Breast Implants: The Controversy Continues
March 1, 2000 (Atlanta) -- Breast implants have been cloaked in controversy, fear, and expectation for many years. FDA hearings this week on the safety of saline-filled implants may calm some of the fears and affect the expectations of many, but it's doubtful whether it will lay the controversy to rest.
Saline implants, like their more controversial cousin, the silicone-filled implants, have been around for a quarter of a century. But the FDA did not have the authority to regulate medical devices until 1976, so implants were used unapproved for years, and in fact still will be until the FDA makes its official decision on the saline-filled devices this spring. The FDA did suspend silicone-filled implants for almost all uses in 1992 because of insufficient evidence about their safety after widespread claims of adverse reactions to the implants were reported.
Many women claimed the silicone implants led to conditions like lupus, rheumatoid arthritis, body aches and fatigue, and other unexplained illnesses. Thousands of the women sued implant manufacturers, leading Dow Corning to settle for $3.2 billion, and other manufacturers to combine in a $3 billion settlement.
That was not the end of it, though. Last year, an independent panel convened by the Institute of Medicine (IOM) at the request of Congress concluded that silicone breast implants do not cause cancer or other illnesses such as those previously mentioned.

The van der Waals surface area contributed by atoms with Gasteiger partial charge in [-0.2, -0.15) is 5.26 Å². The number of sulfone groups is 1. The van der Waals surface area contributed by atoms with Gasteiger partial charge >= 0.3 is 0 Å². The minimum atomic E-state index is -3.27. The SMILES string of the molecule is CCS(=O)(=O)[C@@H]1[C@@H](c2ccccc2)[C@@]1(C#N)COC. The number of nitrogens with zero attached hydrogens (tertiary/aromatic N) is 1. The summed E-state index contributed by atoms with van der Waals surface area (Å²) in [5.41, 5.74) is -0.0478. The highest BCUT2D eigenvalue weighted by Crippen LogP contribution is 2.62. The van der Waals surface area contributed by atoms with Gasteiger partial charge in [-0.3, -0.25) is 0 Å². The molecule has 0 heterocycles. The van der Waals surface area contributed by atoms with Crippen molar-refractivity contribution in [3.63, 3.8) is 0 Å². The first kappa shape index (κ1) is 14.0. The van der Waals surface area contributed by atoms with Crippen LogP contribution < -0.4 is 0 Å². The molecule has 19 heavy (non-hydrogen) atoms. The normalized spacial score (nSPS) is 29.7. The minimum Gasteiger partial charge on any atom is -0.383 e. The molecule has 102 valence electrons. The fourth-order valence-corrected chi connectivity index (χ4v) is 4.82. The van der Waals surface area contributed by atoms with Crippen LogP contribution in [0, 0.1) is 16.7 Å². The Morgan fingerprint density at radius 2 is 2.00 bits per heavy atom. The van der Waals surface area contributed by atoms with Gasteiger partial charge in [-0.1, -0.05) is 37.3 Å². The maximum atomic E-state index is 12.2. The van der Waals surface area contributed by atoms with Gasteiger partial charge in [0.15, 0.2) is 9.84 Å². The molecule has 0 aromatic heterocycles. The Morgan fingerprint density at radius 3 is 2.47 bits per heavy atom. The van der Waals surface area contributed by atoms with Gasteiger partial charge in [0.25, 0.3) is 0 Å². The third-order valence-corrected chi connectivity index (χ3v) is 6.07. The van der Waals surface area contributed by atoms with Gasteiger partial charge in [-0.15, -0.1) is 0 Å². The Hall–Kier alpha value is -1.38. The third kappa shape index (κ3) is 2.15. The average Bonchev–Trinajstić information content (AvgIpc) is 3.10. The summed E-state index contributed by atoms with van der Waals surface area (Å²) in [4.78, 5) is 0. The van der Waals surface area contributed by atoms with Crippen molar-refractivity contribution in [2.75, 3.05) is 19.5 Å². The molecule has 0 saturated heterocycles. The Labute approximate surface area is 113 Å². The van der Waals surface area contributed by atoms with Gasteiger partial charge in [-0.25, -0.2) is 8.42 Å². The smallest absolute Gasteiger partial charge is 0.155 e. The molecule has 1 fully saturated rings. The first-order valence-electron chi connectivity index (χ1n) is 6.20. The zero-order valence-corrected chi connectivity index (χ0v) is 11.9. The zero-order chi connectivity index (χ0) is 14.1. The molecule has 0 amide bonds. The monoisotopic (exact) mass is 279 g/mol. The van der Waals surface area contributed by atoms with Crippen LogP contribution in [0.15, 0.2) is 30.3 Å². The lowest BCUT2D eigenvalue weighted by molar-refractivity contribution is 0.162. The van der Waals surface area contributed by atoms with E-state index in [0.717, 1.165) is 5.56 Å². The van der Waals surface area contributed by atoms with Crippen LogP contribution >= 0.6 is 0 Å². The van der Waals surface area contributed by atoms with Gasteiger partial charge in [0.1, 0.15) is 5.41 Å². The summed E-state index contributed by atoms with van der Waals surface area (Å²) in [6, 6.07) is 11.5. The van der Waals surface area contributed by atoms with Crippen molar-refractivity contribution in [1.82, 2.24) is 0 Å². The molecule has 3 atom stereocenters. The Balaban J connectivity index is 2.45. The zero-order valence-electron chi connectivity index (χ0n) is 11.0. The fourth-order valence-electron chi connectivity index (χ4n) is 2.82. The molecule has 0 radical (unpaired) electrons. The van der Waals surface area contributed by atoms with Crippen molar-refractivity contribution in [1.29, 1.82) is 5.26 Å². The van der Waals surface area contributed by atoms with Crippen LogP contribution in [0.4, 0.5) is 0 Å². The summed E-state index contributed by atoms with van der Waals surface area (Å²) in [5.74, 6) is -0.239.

At the time, Marcia Angell, MD, executive editor of The New England Journal of Medicine, told WebMD she thought it was an "excellent report. I'm not surprised by the substance of it. It's been known for a long time that there was no evidence that silicone breast implants cause disease in the rest of the body."
An advocate of the ban also told WebMD at the time the lack of evidence is exactly why she found the IOM report inconclusive. "Many of the studies have been funded by Dow or by plastic surgeons, and so, not surprisingly, they are designed in a way that tends to show there are no problems," says Diana Zuckerman, PhD, executive director of the National Center for Policy Research for Women and Families. Zuckerman adds that, based on what's known so far, she still couldn't say whether breast implants are harmful.
The majority of the controversy over implants has surrounded those filled with silicone. But both saline and silicone-filled implants have a silicone shell. The theory goes that if the saline implants leak, deflate, or rupture, which they often do, they would release only salt water and not silicone into the body.
Thus, saline-filled implants were allowed by the FDA to remain, on the condition that the manufacturers prove their safety at some point in the future. That point comes now with the advisory committee meetings this week. No matter what's in the shell, it's undisputed that implants can pose risks for the woman in the vicinity of the implant. In a previous interview with WebMD, Leroy Young, MD, a professor of surgery at Washington University in St. Louis, spoke about the likelihood that implants will eventually rupture. "I tell most of my patients that their implants probably will have to be replaced over the next 10 years," he says.